A vicious morning sell-off in biotechnology stocks spilled over to other tech sectors Tuesday and raised fears that Nasdaq is barreling into a "correction" only days after closing above 5,000.
The Nasdaq composite index sank 200.61 points, or 4.1%, to 4,706.63 as investors dumped stocks ranging from chip makers to networkers. The biotech sector sustained the deepest damage after remarks by President Clinton raised concerns about whether human genomics companies will be able to fully profit from their research.
The damage was less severe for the broad market. The blue-chip Standard & Poor's 500 index sank 1.8%. The Dow Jones industrial average lost 135.89 points, or 1.4%, to 9,811.24.
Wall Street's slump triggered fresh selling early today in Asia, where a plunge in Japanese Internet stocks on Monday had been blamed for raising jitters about tech stocks worldwide.
Japan's Nikkei-225 index was off 0.9% at midday today, and Taiwan's key index was down 2.2%.
On Tuesday the Nasdaq biotech index tumbled 12.5%, leaving it down more than 28% in six days after an almost uninterrupted climb since late December.
Investors trampled over themselves to dump biotech shares, and some posted record trading volumes. Nasdaq volume overall was just under 2 billion shares.
Some analysts saw the biotech slide as a precursor to a painful drop in other highflying sectors if the market's sudden momentum shift accelerates.
"Maybe it's just profit-taking, but the problem with pricking a balloon is it can get pretty wild if you let too much air out," said Jim Paulsen, chief investment officer of Wells Capital Management.
Nasdaq, which by Friday was up 24% year-to-date, has fallen 6.8% in two days. That's a stark contrast to the ebullient mood last week when Nasdaq bounded to its first close above 5,000 on Thursday.
After opening 90 points higher Tuesday, Nasdaq fell steadily through the day as the nervousness engulfing biotechs poisoned other areas of tech. Intel, for example, was up $3.50 in the morning before heavy selling in the final hour left it down $4.25 to close at $117.88.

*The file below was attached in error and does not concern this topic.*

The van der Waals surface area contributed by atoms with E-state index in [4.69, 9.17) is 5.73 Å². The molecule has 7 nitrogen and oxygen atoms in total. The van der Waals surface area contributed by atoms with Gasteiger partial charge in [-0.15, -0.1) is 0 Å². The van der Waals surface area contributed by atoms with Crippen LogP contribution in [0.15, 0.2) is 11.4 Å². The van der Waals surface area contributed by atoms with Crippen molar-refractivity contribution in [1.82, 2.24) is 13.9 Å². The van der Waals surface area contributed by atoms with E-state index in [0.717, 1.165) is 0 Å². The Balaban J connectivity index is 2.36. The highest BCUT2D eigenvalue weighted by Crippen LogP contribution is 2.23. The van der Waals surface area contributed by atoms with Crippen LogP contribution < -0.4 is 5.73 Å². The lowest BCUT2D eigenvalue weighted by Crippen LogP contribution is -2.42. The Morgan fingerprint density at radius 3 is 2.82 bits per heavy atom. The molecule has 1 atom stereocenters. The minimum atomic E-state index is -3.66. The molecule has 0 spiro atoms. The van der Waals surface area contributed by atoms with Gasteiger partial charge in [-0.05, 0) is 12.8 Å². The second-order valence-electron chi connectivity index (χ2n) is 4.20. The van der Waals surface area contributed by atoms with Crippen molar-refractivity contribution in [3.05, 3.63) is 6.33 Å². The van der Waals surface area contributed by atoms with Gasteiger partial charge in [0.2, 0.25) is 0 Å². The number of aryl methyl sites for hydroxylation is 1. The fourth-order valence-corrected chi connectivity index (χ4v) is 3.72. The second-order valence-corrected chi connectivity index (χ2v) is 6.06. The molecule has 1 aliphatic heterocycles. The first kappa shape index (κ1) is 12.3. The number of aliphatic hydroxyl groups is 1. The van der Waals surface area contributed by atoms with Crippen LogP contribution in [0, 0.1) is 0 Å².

Some biotech experts said the sell-off was overdone. Nevertheless, the violent decline showed how quickly a group of stocks can fall when "momentum" investors pile out.
"Biotechs got crushed and obviously it makes people think about preserving their profits in some of the other highflying areas," said Brian Belski, chief investment strategist at George K. Baum & Co.
Tuesday's sell-off came as the New York Stock Exchange said so-called margin borrowing to buy stocks climbed 8.9% in February to $265.2 billion. Margin debt is up a 45.5% since the end of October, according to the Liquidity Trim Tabs newsletter.
Buying stocks on credit sharply boosts profits in up markets, but also magnifies losses in down markets. If borrowers rush to sell stocks as they fall, the market's decline can accelerate rapidly.
In any case, in the last few days many traders have complained that tech stocks are "extended" and not worth the risk of buying. Instead, sellers appear to be increasingly targeting tech stocks that have notched big gains and are ripe for profit-taking.
For example, Ciena, a maker of optical-networking equipment, topped at $189 a week and a half ago, but has since tumbled to $134, Belski pointed out. Nevertheless, it's still up 133% for the year.
The tech sell-off surprised few people on Wall Street given the dramatic gains this year, and experts said it's part of the volatility that appears virtually built into Nasdaq these days. In January alone, Nasdaq underwent two sharp, though short-lived, pullbacks. A "correction" is considered a drop of 10% to 20%.
In a bit of good news for the market, software giant Oracle reported after the close of trading that its quarterly operating profit was 17 cents a share, beating Wall Street's 13-cent projection and matching so-called whisper numbers. Its shares slid $1.75 to $77 in regular trading. But the stock rose to $83.75 in after-hours trading.
Also, the Russell 2,000 small-stock index fared better than Nasdaq, losing 2.9% compared with Nasdaq's 4.1% drop.
* LOSING LUSTER?: Some fund managers are looking to cut tech and telecom investments. C4
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Nasdaq Pulls Back
From its record closing high reached Friday, the Nasdaq composite index has tumbled 6.8%. Sharp, short-lived pullbacks have been common in the tech-dominated index over the last year. The largest such pullbacks since last April, measured using the index's daily closes:
Dates / Percentage decline
Friday to Tuesday: --6.8%
1/21/00 to 1/28/00: --8.2
1/03/00 to 1/06/00: --9.8
10/11/99 to 10/19/99: --7.8
7/16/99 to 8/10/00: --13.1
4/26/99 to 5/25/99: --10.2
Source: Times research